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I used to be a doorman and I routinely accepted expired IDs. I would often demand a credit card as supplemental ID. In Texas, only a valid driver's license or ID is valid for identification purposes. Since this was in a college town, refusing to accept out-of-state driver's licenses or passports would cost you half your business. Basically, I could accept anything I wanted to for proof of age, but my actions would only be defensible in court if I was presented with the approved IDs. As to why I sometimes refused to accept an expired ID, it was either because I heard the TABC was on the prowl (screw with them at your peril) or because I didn't want to let them in for another reason (usually because they were already drunk). Pointing out that the ID was expired led to fewer conflicts.

FWIW,
Rob
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  #22  
Old 04-24-2008, 07:47 PM
Brown Eyed Girl Brown Eyed Girl is offline
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Quote:
Originally Posted by Guinastasia
Is it because you no longer drive? Most states offer an ID card you can get at the DMV, if you don't have a driver's license. That's what I have.
Honestly, it's because I have some issues with child support (for my son) that resulted in a suspended license. I can't drive with it, but it worked perfectly fine for ID until it expired. I'm hoping the support issue gets sorted out this month so I can renew it before I move. In the meantime, I'll probably just go get a state ID. It's funny, even the county won't accept it as verification of my identity despite the fact that I've presented every other acceptable form of ID (i.e., birth cert, marriage cert, SS card, proof of residence, etc.) right in front of their stupid faces and they have copies of all on file. It's been a mess that I've, unfortunately, neglected cleaning up for too long.

I have a handful of old DLs from various states I've collected since I've started driving. I can't recall ever being asked for it back when I renewed, so I can understand the restrictions in place from the fraud point-of-view. It's just weird (and annoying) that one day this card confirms who I am, where I live and how old I am and the next day, it doesn't confirm squat.
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  #23  
Old 04-24-2008, 09:59 PM
Fubaya Fubaya is offline
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Just think about the law and come up with a way to word it so an expired license could be used to purchase alcohol/tobacco/pornography/6-gallons-of-cough-syrup/etc. You really can't.

The law requires a valid ID for purchase of alcohol. The lawmakers could take the word "valid" out of the law. But if the ID isn't required to be valid, can I print something off my computer and use that?
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  #24  
Old 04-24-2008, 10:50 PM
panache45 panache45 is online now
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Quote:
Originally Posted by Otto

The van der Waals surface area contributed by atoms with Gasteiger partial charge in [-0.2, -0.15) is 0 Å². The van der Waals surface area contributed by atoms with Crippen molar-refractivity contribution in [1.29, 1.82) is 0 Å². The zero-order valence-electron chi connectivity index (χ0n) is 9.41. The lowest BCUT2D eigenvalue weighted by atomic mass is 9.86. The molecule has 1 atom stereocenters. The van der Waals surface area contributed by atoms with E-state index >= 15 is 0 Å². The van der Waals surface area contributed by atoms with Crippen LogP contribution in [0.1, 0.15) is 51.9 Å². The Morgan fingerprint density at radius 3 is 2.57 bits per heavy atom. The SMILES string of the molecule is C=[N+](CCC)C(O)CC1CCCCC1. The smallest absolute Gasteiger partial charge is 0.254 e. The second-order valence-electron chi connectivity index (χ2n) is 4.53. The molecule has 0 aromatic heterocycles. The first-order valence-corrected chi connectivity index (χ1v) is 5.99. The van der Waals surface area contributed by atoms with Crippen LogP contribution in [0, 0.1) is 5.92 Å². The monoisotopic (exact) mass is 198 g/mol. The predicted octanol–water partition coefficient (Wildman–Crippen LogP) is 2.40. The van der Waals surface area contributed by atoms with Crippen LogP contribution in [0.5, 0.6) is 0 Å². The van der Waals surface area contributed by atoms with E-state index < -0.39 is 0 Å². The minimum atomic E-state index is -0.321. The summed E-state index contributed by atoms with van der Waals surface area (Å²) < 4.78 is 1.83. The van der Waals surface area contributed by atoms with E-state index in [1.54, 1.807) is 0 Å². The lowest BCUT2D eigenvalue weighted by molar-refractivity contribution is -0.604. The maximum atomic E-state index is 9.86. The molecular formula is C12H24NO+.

You are all overlooking the obvious answer.

Every time you get a new state-issued ID, it costs you money and generates revenue for the state. If an expired ID were a valid form of identification, a certain segment of the population would have no incentive to spend the money to get a new one and the state would lose out on that revenue. It's the same reason why license plate tags expire every year.
I have often wondered about this exact question. When my license expires, I'm still the same person with the same identity. The only thing that has changed is my legal right to drive.

This explanation is the only one that makes sense. Too many people would just continue driving with their expired license, figuring what are the odds of getting pulled over for any reason . . . and they'll deal with the consequences if they occur. But to be unable to support their habits . . . that's serious.

A big purpose of any governmental agency is to continue raising revenue to support its own existence and keep their jobs. They need to give you an incentive to pay your fees in a timely manner. So they make it harder for you to support your habits till you pay up. But then again there are guys like me who neither smoke nor drink; besides, at 62, they're more likely to want my ID for a senior discount.

But I'm wondering about some of the comments here: when you get a new license, don't they keep the old one? Are there states in which they don't? Isn't that just asking for abuse? Of course, there are the "lost" ones, real or otherwise.
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  #25  
Old 04-24-2008, 11:07 PM
Really Not All That Bright Really Not All That Bright is offline
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Quote:
Originally Posted by Fubaya
The law requires a valid ID for purchase of alcohol. The lawmakers could take the word "valid" out of the law. But if the ID isn't required to be valid, can I print something off my computer and use that?
No, that's the whole point. AFAIK, state laws usually don't require that you present a valid ID - they require that you present something to the cashier that establishes your identity and age.

You could just as easily show them a passport or something.

In Florida, you can legally purchase a valid ID from any schmuck on the street; said schmuck is required to obtain a certified copy of a proof of age document from you, and a signed affidavit, and that's about it.

Quote:
877.18 Identification card or document purporting to contain applicant's age or date of birth; penalties for failure to comply with requirements for sale or issuance.--

(1) It is unlawful for any person, except a governmental agency or instrumentality, to sell or issue, or to offer to sell or issue, in this state any identification card or document purporting to contain the age or date of birth of the person in whose name it was issued, unless: